Will I Keep My House, Car, and Assets During a Divorce?

Put yourself in this situation. You are humming right along in your marriage when suddenly, your wife files for divorce. Completely out of the blue- this catches you off guard. Your first thought is that the divorce isn’t agreeable to you. You don’t want to get divorced. After doing some basic research online you find that Texas is a no-fault divorce state. This means that not only do you not need to agree to the divorce, but your spouse can file for divorce for no reason. In other words, the divorce proceeds whether you agree to it or not. 

This not only catches you by surprise as far as the emotions of it but also regarding the day-to-day functions in your marriage. One thing you do not need to worry about is kids. You and your wife talked about having kids someday but now it’s clear that the someday you talked about is never going to arrive. Without kids involved, the one area of your divorce that is relevant is property division. You don’t know much about the property division parts of the law. However, you do know that you have a “normal” amount of property for a guy in his mid-thirties. 

Sound familiar? Dig into the subject of property division and asset protection in today’s blog post from the Law Office of Bryan Fagan. We have what it takes to guide you on this subject here on our blog. Have questions? Contact our office for a free of charge consultation.

Concerned with property division? Learn about community property, first

Your specific situation is important when it comes to deciding about property division. However, jumping right into how property is divided in your case misses the overall point. That is, we need to first talk about community property law and how that impacts Texas divorce cases. Community property principles and the statutes in the Texas Family Code govern how your assets are either going to be divided or retained by you. Understanding this subject gives you a major advantage in a divorce. 

Community property principles are utilized by only thirteen states in the United States. Texas is one of those states. However, how Texas utilizes community law is different than California, which differs from Wisconsin. So on and so forth. Some of you reading this who moved here from out of state likely had different laws in your “old” state than we have here in Texas. As a result, it pays even more to learn how the Lone Star State divides property in a divorce. 

For starters, understand that from the moment you file for divorce, a community property presumption attaches to your property. This means that it is presumed under the law that all the property you own right now is community property. A distinction like this matters a lot when you consider that community property is divisible in a divorce. That means, technically, that all the property owned by you and your spouse is divisible. Let that sink in for a moment.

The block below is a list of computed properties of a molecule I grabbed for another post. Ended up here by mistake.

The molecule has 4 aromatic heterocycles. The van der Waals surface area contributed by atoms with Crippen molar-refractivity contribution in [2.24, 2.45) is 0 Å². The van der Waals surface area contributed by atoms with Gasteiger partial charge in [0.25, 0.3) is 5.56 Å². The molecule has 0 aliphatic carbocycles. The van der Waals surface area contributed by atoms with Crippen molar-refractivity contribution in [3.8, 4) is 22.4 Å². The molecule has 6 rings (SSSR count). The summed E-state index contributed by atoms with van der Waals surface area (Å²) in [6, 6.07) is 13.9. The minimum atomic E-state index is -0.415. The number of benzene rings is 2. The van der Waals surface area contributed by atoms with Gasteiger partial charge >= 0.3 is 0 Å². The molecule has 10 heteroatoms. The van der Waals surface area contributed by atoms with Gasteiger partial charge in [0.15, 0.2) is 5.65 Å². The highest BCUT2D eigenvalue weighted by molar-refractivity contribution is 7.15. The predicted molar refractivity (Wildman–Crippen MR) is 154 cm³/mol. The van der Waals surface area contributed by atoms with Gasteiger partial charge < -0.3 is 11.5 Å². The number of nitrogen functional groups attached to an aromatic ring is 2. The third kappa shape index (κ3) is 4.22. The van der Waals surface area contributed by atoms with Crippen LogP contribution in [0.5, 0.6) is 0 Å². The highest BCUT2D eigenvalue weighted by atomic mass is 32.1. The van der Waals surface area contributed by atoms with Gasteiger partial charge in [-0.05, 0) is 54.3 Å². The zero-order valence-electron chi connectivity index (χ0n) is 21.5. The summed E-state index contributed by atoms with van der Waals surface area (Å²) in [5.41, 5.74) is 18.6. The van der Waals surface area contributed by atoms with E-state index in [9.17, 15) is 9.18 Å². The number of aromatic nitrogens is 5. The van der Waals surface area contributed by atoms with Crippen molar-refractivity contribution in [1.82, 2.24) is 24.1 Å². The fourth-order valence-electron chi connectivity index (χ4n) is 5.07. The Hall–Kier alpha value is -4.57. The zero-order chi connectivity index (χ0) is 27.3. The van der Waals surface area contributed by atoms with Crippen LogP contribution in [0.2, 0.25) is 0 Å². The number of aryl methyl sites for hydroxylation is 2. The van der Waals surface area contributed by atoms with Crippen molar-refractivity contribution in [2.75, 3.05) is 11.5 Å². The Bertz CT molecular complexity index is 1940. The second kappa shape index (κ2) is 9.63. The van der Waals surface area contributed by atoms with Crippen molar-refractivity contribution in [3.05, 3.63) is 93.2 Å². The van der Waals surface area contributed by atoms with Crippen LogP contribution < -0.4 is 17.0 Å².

Overcoming the community property presumption

Take a step back from your reaction to that statement. Not all your property is subject to division in a Texas divorce. Yes, there is a community property presumption in Texas. However, you can overcome that presumption with clear and convincing evidence. That is the legal standard you need to meet to prove the property is separately owned. There are three categories of property in Texas divorces: community property, your separate property, and the separate property of your spouse. 

The key here is establishing what property belongs in what column. For instance, some of the property that you own is likely separate property. This would be property that you owned before your current marriage. Additionally, separate property is any property you acquired during the marriage by gift or inheritance. The same holds for property acquired by your spouse in the same way during the marriage. There is a possibility that you own separate property, therefore. A judge cannot divide separate property. 

Much of the time you and your spouse will concede certain property is separately owned by the other person. That old sweater from college you won’t part with. She probably won’t argue that it belongs to you separate from her. However, there may be some assets that are more valuable which you need to fight for. I don’t mean to physically fight, of course. We at the Law Office of Bryan Fagan mean to present sufficient evidence to overcome the community property presumption. 

Having an attorney helps in a property division case

The attorneys with the Law Office of Bryan Fagan have been in some real dogfights when it comes to property division. These are people just like you. Otherwise, reasonable, and calm people who get involved in a divorce and a switch goes off in their heads. Something about the competition of a divorce drives them towards acting not like themselves. Are you seeing that in your spouse? Is that something you would like to avoid?

Working with an attorney helps a great deal in a divorce. As you are about to see the process of dividing property can get complex. The further you fall behind your spouse in this process the more of an advantage she gains over you. While you are worrying and trying frantically to figure out a game plan she and her attorney are already two steps ahead. The property you wish to keep may end up outside your grasp when you wait too long to move forward. 

Ready to move forward intentionally towards important goals? Contact the Law Office of Bryan Fagan. We have the experience and professionalism you need to convert worry into a game plan geared towards achieving goals. Our attorneys don’t flail madly toward just any goal or outcome. Rather, we sit down with our clients to help create a plan that is intentional and oriented towards your best interests. Ready to go. Contact us today for a free of charge consultation. 

Organizing yourself in a property division case

When it comes down to it you need a game plan for your property division case. This is not a situation where you should jump into the pool without first testing the temperature of the water. When it comes to a property division circumstance the best plan of action is to be as organized as you can be. This means taking the time to understand the property that you own as well as the other property at stake in your case. Once you know the property involved in the case it is time to develop an understanding of who owns what.

This can be as simple as taking out a yellow legal pad and drawing two lines down the center to make three columns. The first column will be for Community property in the last two for your separate property and that of your spouse. Do your best to be honest so that you can come up with a division of the property as you see it. You may be surprised to learn just how closely your views align with that of your spouse.